Pursuing your ideas

  • Look for unmet needs and a better solution
  • Consider your skills and strengths
  • Be realistic about your personal financial situation
  • Determine the money you’ll need

Avoid common pitfalls

Three young business owners: A woman in a garden shop, a caterer, and an IT professional.
Many people want to go into business for themselves but lack a clear strategy for making it happen. Lisa Gundry, Ph.D., professor of management at Chicago-based DePaul University, discusses the process of generating attainable business ideas.

Q: How should someone pursue a specific idea for a small business?

A: I’m of the mind that the best business ideas grow out of the problems and frustrations that individuals have. Chances are if you have a problem or frustration, you’re not alone. For example, there might be a service that I use, and it’s not delivered to me in a manner that’s most effective. So I think of a twist on it.

Some traditional ways that people come up with ideas are to look at their own work experience and determine what they can do better than their present or former employer. They may go into a parallel type of business. It can come from ideas that you get from customers or clients who you work with. We often get ideas by hearing what other people are not able to find in existing businesses.

Q: How do individuals evaluate their skills and potential for business success?

A: Doing a self-assessment is very important. One of the things that you’re going to have to do is decide where the gaps are. If your strengths are in sales and marketing but not in the accounting or financial side of the business, you’re going to need to find a way to fill that.

You need to find someone in that industry who will share with you [what it takes] to be successful. Do the informational interviews and, if possible, volunteer your time inside that type of organization if you can’t work for it. Otherwise, it’s very difficult to understand what it takes to run that kind of business. Also, find out if there are trade associations in that particular industry that you can join.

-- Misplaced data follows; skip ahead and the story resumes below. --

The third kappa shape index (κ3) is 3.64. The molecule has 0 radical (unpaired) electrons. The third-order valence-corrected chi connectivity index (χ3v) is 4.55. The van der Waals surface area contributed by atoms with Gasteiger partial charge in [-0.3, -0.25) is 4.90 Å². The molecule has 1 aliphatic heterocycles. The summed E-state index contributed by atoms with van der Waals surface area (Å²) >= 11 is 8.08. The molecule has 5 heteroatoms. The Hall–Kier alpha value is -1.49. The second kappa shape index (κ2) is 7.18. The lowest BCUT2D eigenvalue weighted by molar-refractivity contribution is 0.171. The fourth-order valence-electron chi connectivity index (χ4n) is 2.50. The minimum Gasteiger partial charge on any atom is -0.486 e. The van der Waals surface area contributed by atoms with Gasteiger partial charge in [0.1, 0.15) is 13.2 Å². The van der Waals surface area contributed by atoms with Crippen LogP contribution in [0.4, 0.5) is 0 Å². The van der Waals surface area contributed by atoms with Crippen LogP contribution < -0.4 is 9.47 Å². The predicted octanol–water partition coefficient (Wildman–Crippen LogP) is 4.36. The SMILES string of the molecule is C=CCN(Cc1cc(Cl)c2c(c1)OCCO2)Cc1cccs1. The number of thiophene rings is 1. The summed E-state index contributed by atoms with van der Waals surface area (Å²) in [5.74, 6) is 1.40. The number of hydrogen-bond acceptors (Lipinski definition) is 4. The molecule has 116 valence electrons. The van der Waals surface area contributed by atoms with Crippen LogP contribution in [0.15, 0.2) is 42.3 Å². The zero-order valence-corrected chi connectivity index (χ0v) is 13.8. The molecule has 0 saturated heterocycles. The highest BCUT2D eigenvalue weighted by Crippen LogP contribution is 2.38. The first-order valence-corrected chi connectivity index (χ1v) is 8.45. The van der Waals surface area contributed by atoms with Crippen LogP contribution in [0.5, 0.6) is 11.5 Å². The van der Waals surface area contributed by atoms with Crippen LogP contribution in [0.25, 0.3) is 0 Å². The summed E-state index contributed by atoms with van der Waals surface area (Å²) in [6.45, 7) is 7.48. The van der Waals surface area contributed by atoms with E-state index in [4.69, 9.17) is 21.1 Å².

Q: How critical is a person’s personal financial situation?

A: It’s central in terms of what proprietary position you come from, what sources of financing can you draw from, and what is going to be your contribution toward the business. [Before you start a business,] it’s important to build up enough capital from various sources to get you through the first three years. Inadequate capitalization will bring any business to its knees.

Q: How do capital requirements vary among different types of businesses?

A: A service business often can be home-based, so you don’t have the overhead of jumping into an expensive commercial lease. There may be fewer insurance concerns, for example, if you’re a one-person consulting business. People often underestimate the number of businesses that start out of the home, which is about 80%.

Q: What are some common pitfalls people make during the startup mode?

A: One of the most common is infatuation with the product or concept. It’s essential for successful entrepreneurs to be passionate about what you do, but sometimes it can blind you. Some people think they have such a good product that they don’t have to do marketing – that it will sell itself. Also, it’s a mistake to spend money too freely when cash is a problem. You really should have enough to get through the next three to six months.

The best businesses and the most successful entrepreneurs are those who have put out tremendous time and effort. There’s a myth that people go into business for themselves have greater control over their lives, more flexible hours, work less hard, and have greater security. Most entrepreneurs will tell us that they’re working far more hours. It’s very different than working 9 to 5, where you have people to pick up the slack.